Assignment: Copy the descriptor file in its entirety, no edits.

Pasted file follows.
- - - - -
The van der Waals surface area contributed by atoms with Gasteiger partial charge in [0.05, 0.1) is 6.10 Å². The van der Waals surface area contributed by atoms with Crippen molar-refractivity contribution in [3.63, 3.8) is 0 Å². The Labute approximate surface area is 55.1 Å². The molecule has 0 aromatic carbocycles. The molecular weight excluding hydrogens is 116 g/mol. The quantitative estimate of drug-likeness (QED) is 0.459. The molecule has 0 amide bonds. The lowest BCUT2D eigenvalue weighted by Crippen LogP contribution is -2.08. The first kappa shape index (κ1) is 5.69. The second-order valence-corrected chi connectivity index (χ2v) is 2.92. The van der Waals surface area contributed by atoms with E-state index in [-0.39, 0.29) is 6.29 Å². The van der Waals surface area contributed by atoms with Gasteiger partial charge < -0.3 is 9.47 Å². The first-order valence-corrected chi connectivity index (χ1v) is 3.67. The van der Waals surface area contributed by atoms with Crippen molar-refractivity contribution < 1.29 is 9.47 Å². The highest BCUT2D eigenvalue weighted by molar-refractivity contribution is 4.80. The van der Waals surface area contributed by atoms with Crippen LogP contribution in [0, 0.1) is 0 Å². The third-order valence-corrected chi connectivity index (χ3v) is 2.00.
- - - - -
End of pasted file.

The van der Waals surface area contributed by atoms with Gasteiger partial charge in [0.05, 0.1) is 6.10 Å². The van der Waals surface area contributed by atoms with Crippen molar-refractivity contribution in [3.63, 3.8) is 0 Å². The Labute approximate surface area is 55.1 Å². The molecule has 0 aromatic carbocycles. The molecular weight excluding hydrogens is 116 g/mol. The quantitative estimate of drug-likeness (QED) is 0.459. The molecule has 0 amide bonds. The lowest BCUT2D eigenvalue weighted by Crippen LogP contribution is -2.08. The first kappa shape index (κ1) is 5.69. The second-order valence-corrected chi connectivity index (χ2v) is 2.92. The van der Waals surface area contributed by atoms with E-state index in [-0.39, 0.29) is 6.29 Å². The van der Waals surface area contributed by atoms with Gasteiger partial charge < -0.3 is 9.47 Å². The first-order valence-corrected chi connectivity index (χ1v) is 3.67. The van der Waals surface area contributed by atoms with Crippen molar-refractivity contribution < 1.29 is 9.47 Å². The highest BCUT2D eigenvalue weighted by molar-refractivity contribution is 4.80. The van der Waals surface area contributed by atoms with Crippen LogP contribution in [0, 0.1) is 0 Å². The third-order valence-corrected chi connectivity index (χ3v) is 2.00.